A historical study of pilot training at United Airlines, 1931-1996

Kenneth Roy Futrell, Tennessee State University


This study traced the development of pilot training at United Airlines from its inception to the end of the 1996 time period. Conceptual changes as well as philosophic shifts in airline pilot training were examined in terms of their origins and effects. The training curriculum was then examined to determine what curriculum evolution and refinement took place due to the conceptual changes and philosophic shifts that occurred over the sixty-five year time period. Three major time periods were studied. First, the period of initial formation of United Airlines and the process of early pilot training. Second, the technological advances in aviation from the early 1940's to the late 1950's that were made possible by record setting pilots and World Wars. The last period studied was the jet age. The conceptual changes that had a major impact on the pilot training curriculum were the jet age, Ground Proximity Warning System Training, Situational Awareness, Windshear and Microburst Training, Line Oriented Flight Training, use of computers for ground school training, and automation. These conceptual changes were originated and developed due to accidents, incidents, or technology. They were all included in the curriculum because of their importance to the training program. The philosophic changes that took place in United's pilot training curriculum completely changed the face of training. These shifts included the first training program United developed, the use of the Link Trainer and then the simulator, a shift from complete technical knowledge of the aircraft to a more operational knowledge base, the Command/Leadership/Resource Management training program, and the Advanced Qualification Program. Each of these philosophic training shifts were structured in such a way to continue to emphasize safety in training, while providing pilots rationale for movement in a new direction. The study analyzed the cockpit concept of crew coordination and the inherent problems of automation and glass cockpit technology. The historical analysis revealed that pilots are capable in terms of perceptual/motor skills, but that cognitive/processing skills of individuals are significantly improved when working in a team. Pilot training has evolved to realize that effective cockpit teams function together and make effective decisions as a group with the captain as the team leader. As a result, airline training has been restructured to develop and foster team-building skills through advances in the training curriculum.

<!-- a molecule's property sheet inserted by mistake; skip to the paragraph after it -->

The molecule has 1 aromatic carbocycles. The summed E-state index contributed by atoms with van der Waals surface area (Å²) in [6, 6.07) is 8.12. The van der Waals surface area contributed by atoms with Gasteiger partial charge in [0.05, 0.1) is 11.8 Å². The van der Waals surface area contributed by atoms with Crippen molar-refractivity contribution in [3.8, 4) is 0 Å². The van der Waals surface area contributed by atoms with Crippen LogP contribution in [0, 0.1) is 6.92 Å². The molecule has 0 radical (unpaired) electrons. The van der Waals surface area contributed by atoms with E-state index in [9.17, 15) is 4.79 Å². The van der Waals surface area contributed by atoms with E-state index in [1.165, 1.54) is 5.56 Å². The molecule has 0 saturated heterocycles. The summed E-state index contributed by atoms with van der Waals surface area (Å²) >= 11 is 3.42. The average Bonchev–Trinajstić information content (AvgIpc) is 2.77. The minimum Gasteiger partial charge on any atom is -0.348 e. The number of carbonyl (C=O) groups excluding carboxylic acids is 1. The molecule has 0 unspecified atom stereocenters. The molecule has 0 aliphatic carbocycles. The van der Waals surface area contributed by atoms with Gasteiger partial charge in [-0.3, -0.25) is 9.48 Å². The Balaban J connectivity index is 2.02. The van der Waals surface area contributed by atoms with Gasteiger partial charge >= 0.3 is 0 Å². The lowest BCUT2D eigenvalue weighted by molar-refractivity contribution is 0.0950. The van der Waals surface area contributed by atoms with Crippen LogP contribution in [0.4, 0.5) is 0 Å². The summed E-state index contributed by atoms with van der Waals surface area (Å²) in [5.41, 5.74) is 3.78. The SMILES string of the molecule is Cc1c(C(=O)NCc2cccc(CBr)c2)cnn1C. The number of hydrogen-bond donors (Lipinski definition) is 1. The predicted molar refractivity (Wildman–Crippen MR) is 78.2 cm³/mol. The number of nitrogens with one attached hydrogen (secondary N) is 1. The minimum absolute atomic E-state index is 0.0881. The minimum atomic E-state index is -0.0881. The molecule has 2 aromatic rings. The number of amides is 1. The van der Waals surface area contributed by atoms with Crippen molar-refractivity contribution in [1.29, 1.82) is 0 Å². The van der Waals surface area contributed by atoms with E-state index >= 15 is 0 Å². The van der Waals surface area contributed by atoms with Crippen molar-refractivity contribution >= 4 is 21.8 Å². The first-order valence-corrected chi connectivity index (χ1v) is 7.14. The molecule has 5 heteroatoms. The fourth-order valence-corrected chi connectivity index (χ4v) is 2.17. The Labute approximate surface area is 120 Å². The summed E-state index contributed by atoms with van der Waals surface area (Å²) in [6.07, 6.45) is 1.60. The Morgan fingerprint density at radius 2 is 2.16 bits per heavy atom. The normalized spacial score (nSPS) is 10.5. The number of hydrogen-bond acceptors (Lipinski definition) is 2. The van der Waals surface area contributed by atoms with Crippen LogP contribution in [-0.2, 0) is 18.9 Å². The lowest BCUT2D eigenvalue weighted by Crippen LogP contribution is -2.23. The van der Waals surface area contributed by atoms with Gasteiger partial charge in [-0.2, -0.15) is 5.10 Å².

Subject Area

Curricula|Teaching|Education history|Vocational education

Recommended Citation

Kenneth Roy Futrell, "A historical study of pilot training at United Airlines, 1931-1996" (1998). ETD Collection for Tennessee State University. Paper AAI9907844.